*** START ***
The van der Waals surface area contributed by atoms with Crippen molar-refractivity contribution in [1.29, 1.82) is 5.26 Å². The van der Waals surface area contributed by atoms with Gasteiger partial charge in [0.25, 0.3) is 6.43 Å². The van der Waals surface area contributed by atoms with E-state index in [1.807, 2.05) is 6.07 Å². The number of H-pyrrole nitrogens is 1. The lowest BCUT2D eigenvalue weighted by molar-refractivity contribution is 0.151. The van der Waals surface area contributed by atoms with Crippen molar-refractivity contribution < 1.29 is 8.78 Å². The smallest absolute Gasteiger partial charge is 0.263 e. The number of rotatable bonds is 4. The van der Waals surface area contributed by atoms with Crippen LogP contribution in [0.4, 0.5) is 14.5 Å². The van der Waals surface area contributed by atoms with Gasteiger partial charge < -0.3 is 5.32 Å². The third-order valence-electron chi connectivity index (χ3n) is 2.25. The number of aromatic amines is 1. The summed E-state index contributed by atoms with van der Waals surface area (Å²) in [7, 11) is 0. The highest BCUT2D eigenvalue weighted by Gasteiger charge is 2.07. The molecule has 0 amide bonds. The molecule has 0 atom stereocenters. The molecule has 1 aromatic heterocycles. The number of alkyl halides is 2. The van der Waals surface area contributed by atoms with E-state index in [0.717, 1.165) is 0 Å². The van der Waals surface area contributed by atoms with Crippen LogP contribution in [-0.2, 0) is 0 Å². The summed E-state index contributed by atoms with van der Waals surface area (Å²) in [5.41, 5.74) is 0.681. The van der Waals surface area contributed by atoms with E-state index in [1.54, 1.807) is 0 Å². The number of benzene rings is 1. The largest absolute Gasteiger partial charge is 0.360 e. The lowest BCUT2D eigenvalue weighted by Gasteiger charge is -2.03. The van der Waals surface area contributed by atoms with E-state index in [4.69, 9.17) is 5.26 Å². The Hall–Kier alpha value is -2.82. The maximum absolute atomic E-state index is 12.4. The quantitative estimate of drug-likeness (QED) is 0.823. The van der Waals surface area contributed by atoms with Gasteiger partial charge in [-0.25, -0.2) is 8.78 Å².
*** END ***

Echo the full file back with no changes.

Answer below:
The van der Waals surface area contributed by atoms with Crippen molar-refractivity contribution in [1.29, 1.82) is 5.26 Å². The van der Waals surface area contributed by atoms with Gasteiger partial charge in [0.25, 0.3) is 6.43 Å². The van der Waals surface area contributed by atoms with E-state index in [1.807, 2.05) is 6.07 Å². The number of H-pyrrole nitrogens is 1. The lowest BCUT2D eigenvalue weighted by molar-refractivity contribution is 0.151. The van der Waals surface area contributed by atoms with Crippen molar-refractivity contribution < 1.29 is 8.78 Å². The smallest absolute Gasteiger partial charge is 0.263 e. The number of rotatable bonds is 4. The van der Waals surface area contributed by atoms with Crippen LogP contribution in [0.4, 0.5) is 14.5 Å². The van der Waals surface area contributed by atoms with Gasteiger partial charge < -0.3 is 5.32 Å². The third-order valence-electron chi connectivity index (χ3n) is 2.25. The number of aromatic amines is 1. The summed E-state index contributed by atoms with van der Waals surface area (Å²) in [7, 11) is 0. The highest BCUT2D eigenvalue weighted by Gasteiger charge is 2.07. The molecule has 0 amide bonds. The molecule has 0 atom stereocenters. The molecule has 1 aromatic heterocycles. The number of alkyl halides is 2. The van der Waals surface area contributed by atoms with E-state index in [0.717, 1.165) is 0 Å². The van der Waals surface area contributed by atoms with Crippen LogP contribution in [-0.2, 0) is 0 Å². The summed E-state index contributed by atoms with van der Waals surface area (Å²) in [5.41, 5.74) is 0.681. The van der Waals surface area contributed by atoms with E-state index in [1.54, 1.807) is 0 Å². The number of benzene rings is 1. The largest absolute Gasteiger partial charge is 0.360 e. The lowest BCUT2D eigenvalue weighted by Gasteiger charge is -2.03. The van der Waals surface area contributed by atoms with E-state index in [4.69, 9.17) is 5.26 Å². The Hall–Kier alpha value is -2.82. The maximum absolute atomic E-state index is 12.4. The quantitative estimate of drug-likeness (QED) is 0.823. The van der Waals surface area contributed by atoms with Gasteiger partial charge in [-0.25, -0.2) is 8.78 Å².